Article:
2 June 1929 First airmail to Perth
On Sunday 2 June 1929 a De Havilland Hercules bi-plane took off from Parafield Aerodrome bound for Perth. This was to be the inaugural service between the two cities. Unfortunately strong head winds of 70 mph, and clouds of dust forced the plane to turn back shortly after passing Port Wakefield.
On the previous day over 15,000 people flocked to Parafield to watch an aerial pageant and to see the wife of the Governor, Lady Hore-Ruthven, christen the aircraft 'City of Adelaide' which, together with a sister aircraft, 'City of Perth', was to be used by Western Australian Airways Ltd to service the route. The Governor described the service as 'an epoch making event'.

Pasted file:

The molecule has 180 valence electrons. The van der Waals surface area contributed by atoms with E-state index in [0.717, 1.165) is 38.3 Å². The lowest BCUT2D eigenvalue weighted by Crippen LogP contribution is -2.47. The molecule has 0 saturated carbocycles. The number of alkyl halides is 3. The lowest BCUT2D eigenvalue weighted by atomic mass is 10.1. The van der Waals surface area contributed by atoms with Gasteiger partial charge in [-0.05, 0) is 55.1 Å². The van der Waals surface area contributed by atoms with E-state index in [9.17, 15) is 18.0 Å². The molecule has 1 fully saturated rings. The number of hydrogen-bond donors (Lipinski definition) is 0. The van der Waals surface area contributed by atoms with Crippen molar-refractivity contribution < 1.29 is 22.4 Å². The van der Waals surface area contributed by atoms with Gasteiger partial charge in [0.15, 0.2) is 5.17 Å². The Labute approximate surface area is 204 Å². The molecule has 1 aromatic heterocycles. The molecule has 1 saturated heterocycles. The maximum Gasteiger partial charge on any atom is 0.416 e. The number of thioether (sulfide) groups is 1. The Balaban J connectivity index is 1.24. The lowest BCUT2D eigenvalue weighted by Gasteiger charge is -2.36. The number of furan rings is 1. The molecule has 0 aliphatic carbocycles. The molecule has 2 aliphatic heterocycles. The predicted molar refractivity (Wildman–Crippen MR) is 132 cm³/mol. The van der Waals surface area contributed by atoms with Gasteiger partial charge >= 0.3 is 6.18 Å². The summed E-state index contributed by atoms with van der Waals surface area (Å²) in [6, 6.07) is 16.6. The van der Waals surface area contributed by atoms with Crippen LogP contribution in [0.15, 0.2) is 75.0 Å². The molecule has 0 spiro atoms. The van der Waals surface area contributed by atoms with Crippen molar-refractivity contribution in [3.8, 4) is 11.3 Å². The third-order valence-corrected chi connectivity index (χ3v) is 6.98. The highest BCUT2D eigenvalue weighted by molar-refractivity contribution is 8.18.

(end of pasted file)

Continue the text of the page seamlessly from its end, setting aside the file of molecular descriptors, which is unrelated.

The journey could be completed in 30 hours in complete comfort, including a stop at Ceduna, a twelve hour rest at Forrest in Western Australia, and a further stop at Kalgoorlie. To commemorate the event a special stamp was designed for airmail. Mail for Europe was to be airlifted to Perth for loading on a ship at Fremantle. On the return journey mail from Europe would be able to reach the eastern states, by plane from Perth, three to four days earlier than by other means of transport. Passenger fares were £18 each way.
After the initial disappointment the aircraft finally left Parafield at 7.15 a.m. on the morning of 4 June with nine passengers and the mail.
The Advertiser, 3 June 1929, pp. 9 & 11, 5 June 1929 p. 11.
The Personal Touch A Look at South Australia's Postal History from Proclamation to Present Day, Australia Post, 1986, pp. 26-27.